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The CJEU judgment of November 21, 2018 (Case C-619/17) has closed the latest chapter of the De Diego Porras saga. This saga will go into the CJEU’s history as a necessary call for attention to Spain’s current temporary hiring model, in addition to the loss of legal certainty created on the issue, which now seems to have been restored.
It all began when the CJEU was asked to rule on a question, also a complaint, regarding the abuses that could arise from multi-year temporary job contracts, particularly in state administrations. The Luxembourg court took an ill-advised position that it ultimately had to retreat from, although this does not eliminate the need to reconsider temporary job contracts in Spain and their likely imperfect design or misuse.
The conflict was raised by a temporary employee of the Spanish Ministry of Defense who was dismissed nine years later when the permanent employee returned and did not receive severance compensation. After hearing the case, the Madrid High Court of Justice asked the CJEU whether the exclusion from the right to compensation at the end of temporary job contracts established in article 49.1(c) of the Spanish Workers Statute should be subject to Directive 1999/70 on fixed-term work.
The CJEU’s response was of little help in its polemic first response: its judgement of September 14, 2016 (Case C-596/14), in which it declared, on no special grounds, that there were no objective reasons for the temporary employee to be treated differently by denying her the right to compensation upon the termination of her temporary contract, while “comparable permanent workers” were granted compensation at the end of their contracts, thus violating the principle of non-discrimination. The court thus recognized the right to compensation for termination of temporary job contracts comparable to the severance pay of permanent contracts on objective grounds, i.e., 20 days’ pay up to a maximum of 12 months.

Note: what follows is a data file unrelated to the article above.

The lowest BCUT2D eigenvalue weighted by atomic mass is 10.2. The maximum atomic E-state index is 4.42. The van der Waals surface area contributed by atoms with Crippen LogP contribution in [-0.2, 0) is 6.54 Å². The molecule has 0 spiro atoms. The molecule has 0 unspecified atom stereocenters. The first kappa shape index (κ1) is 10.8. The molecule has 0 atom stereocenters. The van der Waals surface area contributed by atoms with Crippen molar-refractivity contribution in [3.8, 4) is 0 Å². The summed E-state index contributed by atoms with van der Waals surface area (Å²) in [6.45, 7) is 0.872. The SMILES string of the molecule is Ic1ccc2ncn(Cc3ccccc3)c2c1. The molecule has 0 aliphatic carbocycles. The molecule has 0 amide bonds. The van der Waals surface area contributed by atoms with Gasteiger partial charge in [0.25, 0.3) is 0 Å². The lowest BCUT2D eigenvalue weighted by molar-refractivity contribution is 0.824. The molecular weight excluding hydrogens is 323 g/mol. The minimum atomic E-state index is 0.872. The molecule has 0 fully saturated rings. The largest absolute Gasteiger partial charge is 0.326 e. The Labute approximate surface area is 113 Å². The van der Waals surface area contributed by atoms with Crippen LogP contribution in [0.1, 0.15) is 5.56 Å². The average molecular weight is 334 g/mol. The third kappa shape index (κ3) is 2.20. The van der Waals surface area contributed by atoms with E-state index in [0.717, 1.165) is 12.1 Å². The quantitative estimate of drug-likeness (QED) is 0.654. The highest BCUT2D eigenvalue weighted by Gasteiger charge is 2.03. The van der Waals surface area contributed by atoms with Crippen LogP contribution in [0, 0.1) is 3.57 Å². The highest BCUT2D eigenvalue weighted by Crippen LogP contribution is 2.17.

The interpretive earthquake arising from this ruling led to a heated internal debate between labor courts, where the new standard was received with varying degrees of acceptance. The CJEU had to clarify its position, and it was requested to do so in various preliminary rulings on temporary job contracts.
Madrid Labor Court No. 33 referred to the CJEU in the case of another temporary public employee whose contract was terminated when the vacant post she had held was filled without her being paid compensation. The response to this preliminary ruling came first, in the CJEU (Grand Chamber) judgment of June 5, 2018 (Case C-677/16, in the matter of Montero Mateos) that—under the charge of a new rapporteur—ended the legal certainty that had been created and set the court’s previous decision right. More specifically, the court found that the purpose of the compensation established in article 49.1(c) and 53.1(b) Spanish Workers Statute respectively arose from contexts that were fundamentally different, thus providing objective grounds for the disputed difference in treatment. Therefore, Spanish law is not opposed to EU law. However, as the court was conscious of the risk of fraud in temporary job contracts, in section 64 of its judgment, it warned that “the court of instance must decide whether, in view of the unpredictability of the end of the contract and its unusually long duration, it should be reclassified as indefinite.”